Why Medicine Can't Seem to Fix Simple Mistakes

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    NYU's Langone Medical Center announced this week that it was adopting new procedures after the death of a 12-year old boy from septic shock. The hospital's emergency room sent Rory Staunton home in March and then failed to notify his doctor or family of lab results showing he was suffering from a raging infection.

    http://www.huffingtonpost.com/propub...b_1689803.html
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  3. 3 Comments so far...

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    that is one of the very saddest things I've seen in a long time. When I read about his Vital signs a few weeks ago, I felt outrage, but then I tried to remember everything in hindsight is super clear.

    You only get so much time to treat in septic shock (like the Golden Hour of trauma)...so I hope his death makes a difference for thousands in the future. BUT...just think, what he might have done with his life- we will never know.
    elprup likes this.
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    Quote from sauconyrunner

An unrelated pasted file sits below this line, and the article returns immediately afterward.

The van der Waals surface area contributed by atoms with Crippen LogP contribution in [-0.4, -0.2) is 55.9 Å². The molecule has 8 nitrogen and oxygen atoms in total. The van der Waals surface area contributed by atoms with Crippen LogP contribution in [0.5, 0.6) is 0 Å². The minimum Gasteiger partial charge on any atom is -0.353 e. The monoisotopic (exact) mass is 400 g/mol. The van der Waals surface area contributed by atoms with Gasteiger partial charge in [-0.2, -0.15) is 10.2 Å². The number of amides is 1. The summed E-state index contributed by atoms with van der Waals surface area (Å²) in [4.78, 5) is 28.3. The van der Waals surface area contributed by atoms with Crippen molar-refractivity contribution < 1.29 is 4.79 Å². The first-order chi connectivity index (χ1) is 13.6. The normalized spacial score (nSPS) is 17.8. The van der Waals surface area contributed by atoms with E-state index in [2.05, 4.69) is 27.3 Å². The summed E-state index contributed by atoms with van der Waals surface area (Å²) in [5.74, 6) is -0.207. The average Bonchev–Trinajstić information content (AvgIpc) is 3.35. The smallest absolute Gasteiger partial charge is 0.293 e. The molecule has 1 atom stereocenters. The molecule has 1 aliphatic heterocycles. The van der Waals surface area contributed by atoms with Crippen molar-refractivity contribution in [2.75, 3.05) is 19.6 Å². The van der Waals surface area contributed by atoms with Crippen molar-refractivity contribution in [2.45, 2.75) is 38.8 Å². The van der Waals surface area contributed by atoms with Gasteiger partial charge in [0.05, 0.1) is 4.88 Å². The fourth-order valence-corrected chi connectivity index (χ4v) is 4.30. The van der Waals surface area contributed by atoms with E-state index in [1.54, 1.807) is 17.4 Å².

that is one of the very saddest things I've seen in a long time. When I read about his Vital signs a few weeks ago, I felt outrage, but then I tried to remember everything in hindsight is super clear.

    You only get so much time to treat in septic shock (like the Golden Hour of trauma)...so I hope his death makes a difference for thousands in the future. BUT...just think, what he might have done with his life- we will never know.
    If you want to get an idea of what the general public thinks about medical care and hospitals Google the NYT original article and the responses by readers.

    While some physicans, nurses and others upheld the treatment this poor youngster had, others including the public are ready to storm NYU/Langone and with rope and a flatbed truck.
    Sisyphus and elprup like this.
  6. 3
    This article challenges me as a nurse. I work in a skilled nursing facility where our medicare patients are getting more and more acute. With 12 to 15 patients it can be very hard to meet all the needs let alone fully assess patients who may have subtle changes. But it is those subtle changes that mean the difference between life and death.

    The last two days that I worked I recognized some problems with three patients that needed more attention. I ended out working 4 hours over in order to complete the paperwork required. I found myself a lttle angry when people were saying "are you still here?" I was given 15 patients, and those patients deserved the best care I could give them. But in truth, only the most acute ones got my best care.

    As I said, this article demonstrates to me that every patient needs a nurse who will watch out for him or her.

    http://www.huffingtonpost.com/propub...b_1689803.html[/QUOTE]
    Sisyphus, elprup, and sauconyrunner like this.


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